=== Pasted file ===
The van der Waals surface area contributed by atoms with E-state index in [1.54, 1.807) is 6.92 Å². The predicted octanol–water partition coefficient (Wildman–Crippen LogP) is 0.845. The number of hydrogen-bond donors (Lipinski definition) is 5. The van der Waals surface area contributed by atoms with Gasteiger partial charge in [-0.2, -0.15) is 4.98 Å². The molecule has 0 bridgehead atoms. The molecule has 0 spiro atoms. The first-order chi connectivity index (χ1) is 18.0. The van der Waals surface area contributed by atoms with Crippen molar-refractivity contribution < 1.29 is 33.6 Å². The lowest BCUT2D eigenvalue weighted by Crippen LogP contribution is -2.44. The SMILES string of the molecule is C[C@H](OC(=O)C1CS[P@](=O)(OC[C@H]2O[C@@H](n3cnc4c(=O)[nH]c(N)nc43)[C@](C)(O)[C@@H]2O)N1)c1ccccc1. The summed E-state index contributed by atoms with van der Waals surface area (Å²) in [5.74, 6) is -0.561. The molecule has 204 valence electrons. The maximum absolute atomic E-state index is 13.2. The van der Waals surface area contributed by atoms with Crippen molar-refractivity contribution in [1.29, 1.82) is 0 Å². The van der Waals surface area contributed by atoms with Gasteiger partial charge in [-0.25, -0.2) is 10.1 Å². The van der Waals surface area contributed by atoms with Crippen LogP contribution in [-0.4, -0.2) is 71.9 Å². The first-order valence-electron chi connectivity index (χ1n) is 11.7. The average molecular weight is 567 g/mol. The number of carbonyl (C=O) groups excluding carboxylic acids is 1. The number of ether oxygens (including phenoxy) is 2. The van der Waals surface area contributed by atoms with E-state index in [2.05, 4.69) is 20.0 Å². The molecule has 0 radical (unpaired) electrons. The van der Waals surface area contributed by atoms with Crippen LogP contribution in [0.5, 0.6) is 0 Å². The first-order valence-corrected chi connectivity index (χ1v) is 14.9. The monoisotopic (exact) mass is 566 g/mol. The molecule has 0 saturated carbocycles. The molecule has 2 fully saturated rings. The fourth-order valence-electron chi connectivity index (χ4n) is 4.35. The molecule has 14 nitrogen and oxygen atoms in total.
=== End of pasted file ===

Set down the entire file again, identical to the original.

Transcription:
The van der Waals surface area contributed by atoms with E-state index in [1.54, 1.807) is 6.92 Å². The predicted octanol–water partition coefficient (Wildman–Crippen LogP) is 0.845. The number of hydrogen-bond donors (Lipinski definition) is 5. The van der Waals surface area contributed by atoms with Gasteiger partial charge in [-0.2, -0.15) is 4.98 Å². The molecule has 0 bridgehead atoms. The molecule has 0 spiro atoms. The first-order chi connectivity index (χ1) is 18.0. The van der Waals surface area contributed by atoms with Crippen molar-refractivity contribution < 1.29 is 33.6 Å². The lowest BCUT2D eigenvalue weighted by Crippen LogP contribution is -2.44. The SMILES string of the molecule is C[C@H](OC(=O)C1CS[P@](=O)(OC[C@H]2O[C@@H](n3cnc4c(=O)[nH]c(N)nc43)[C@](C)(O)[C@@H]2O)N1)c1ccccc1. The summed E-state index contributed by atoms with van der Waals surface area (Å²) in [5.74, 6) is -0.561. The molecule has 204 valence electrons. The maximum absolute atomic E-state index is 13.2. The van der Waals surface area contributed by atoms with Crippen molar-refractivity contribution in [1.29, 1.82) is 0 Å². The van der Waals surface area contributed by atoms with Gasteiger partial charge in [-0.25, -0.2) is 10.1 Å². The van der Waals surface area contributed by atoms with Crippen LogP contribution in [-0.4, -0.2) is 71.9 Å². The first-order valence-electron chi connectivity index (χ1n) is 11.7. The average molecular weight is 567 g/mol. The number of carbonyl (C=O) groups excluding carboxylic acids is 1. The number of ether oxygens (including phenoxy) is 2. The van der Waals surface area contributed by atoms with E-state index in [2.05, 4.69) is 20.0 Å². The molecule has 0 radical (unpaired) electrons. The van der Waals surface area contributed by atoms with Crippen LogP contribution in [0.5, 0.6) is 0 Å². The first-order valence-corrected chi connectivity index (χ1v) is 14.9. The monoisotopic (exact) mass is 566 g/mol. The molecule has 0 saturated carbocycles. The molecule has 2 fully saturated rings. The fourth-order valence-electron chi connectivity index (χ4n) is 4.35. The molecule has 14 nitrogen and oxygen atoms in total.